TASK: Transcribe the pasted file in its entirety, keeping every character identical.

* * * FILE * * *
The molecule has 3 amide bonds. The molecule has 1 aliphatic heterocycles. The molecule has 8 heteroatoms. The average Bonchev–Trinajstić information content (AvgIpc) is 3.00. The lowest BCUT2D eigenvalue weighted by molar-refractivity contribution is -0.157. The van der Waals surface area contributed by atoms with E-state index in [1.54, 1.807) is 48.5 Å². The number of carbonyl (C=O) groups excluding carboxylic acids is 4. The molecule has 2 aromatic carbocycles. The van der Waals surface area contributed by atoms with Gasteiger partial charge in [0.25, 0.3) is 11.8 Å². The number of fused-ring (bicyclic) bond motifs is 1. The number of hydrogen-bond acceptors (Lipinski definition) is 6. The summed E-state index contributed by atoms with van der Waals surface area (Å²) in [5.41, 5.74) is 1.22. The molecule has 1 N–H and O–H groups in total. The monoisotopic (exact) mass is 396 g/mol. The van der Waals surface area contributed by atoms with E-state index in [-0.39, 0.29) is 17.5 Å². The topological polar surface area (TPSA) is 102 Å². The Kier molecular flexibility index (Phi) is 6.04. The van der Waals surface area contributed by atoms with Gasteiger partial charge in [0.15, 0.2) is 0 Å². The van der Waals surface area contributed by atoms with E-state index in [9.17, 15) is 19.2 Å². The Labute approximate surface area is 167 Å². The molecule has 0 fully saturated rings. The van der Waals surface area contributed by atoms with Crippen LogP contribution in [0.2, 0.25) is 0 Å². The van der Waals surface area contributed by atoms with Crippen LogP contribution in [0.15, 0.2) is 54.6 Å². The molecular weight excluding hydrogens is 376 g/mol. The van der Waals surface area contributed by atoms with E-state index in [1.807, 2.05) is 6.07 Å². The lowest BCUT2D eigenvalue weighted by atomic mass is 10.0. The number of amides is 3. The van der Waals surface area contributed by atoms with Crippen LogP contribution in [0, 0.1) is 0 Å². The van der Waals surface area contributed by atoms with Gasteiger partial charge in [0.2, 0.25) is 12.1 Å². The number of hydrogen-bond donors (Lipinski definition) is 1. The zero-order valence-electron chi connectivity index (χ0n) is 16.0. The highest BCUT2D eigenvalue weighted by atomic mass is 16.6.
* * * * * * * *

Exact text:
The molecule has 3 amide bonds. The molecule has 1 aliphatic heterocycles. The molecule has 8 heteroatoms. The average Bonchev–Trinajstić information content (AvgIpc) is 3.00. The lowest BCUT2D eigenvalue weighted by molar-refractivity contribution is -0.157. The van der Waals surface area contributed by atoms with E-state index in [1.54, 1.807) is 48.5 Å². The number of carbonyl (C=O) groups excluding carboxylic acids is 4. The molecule has 2 aromatic carbocycles. The van der Waals surface area contributed by atoms with Gasteiger partial charge in [0.25, 0.3) is 11.8 Å². The number of fused-ring (bicyclic) bond motifs is 1. The number of hydrogen-bond acceptors (Lipinski definition) is 6. The summed E-state index contributed by atoms with van der Waals surface area (Å²) in [5.41, 5.74) is 1.22. The molecule has 1 N–H and O–H groups in total. The monoisotopic (exact) mass is 396 g/mol. The van der Waals surface area contributed by atoms with E-state index in [-0.39, 0.29) is 17.5 Å². The topological polar surface area (TPSA) is 102 Å². The Kier molecular flexibility index (Phi) is 6.04. The van der Waals surface area contributed by atoms with Gasteiger partial charge in [0.15, 0.2) is 0 Å². The van der Waals surface area contributed by atoms with E-state index in [9.17, 15) is 19.2 Å². The Labute approximate surface area is 167 Å². The molecule has 0 fully saturated rings. The van der Waals surface area contributed by atoms with Crippen LogP contribution in [0.2, 0.25) is 0 Å². The van der Waals surface area contributed by atoms with Crippen LogP contribution in [0.15, 0.2) is 54.6 Å². The molecular weight excluding hydrogens is 376 g/mol. The van der Waals surface area contributed by atoms with E-state index in [1.807, 2.05) is 6.07 Å². The lowest BCUT2D eigenvalue weighted by atomic mass is 10.0. The number of amides is 3. The van der Waals surface area contributed by atoms with Crippen LogP contribution in [0, 0.1) is 0 Å². The van der Waals surface area contributed by atoms with Gasteiger partial charge in [0.2, 0.25) is 12.1 Å². The number of hydrogen-bond donors (Lipinski definition) is 1. The zero-order valence-electron chi connectivity index (χ0n) is 16.0. The highest BCUT2D eigenvalue weighted by atomic mass is 16.6.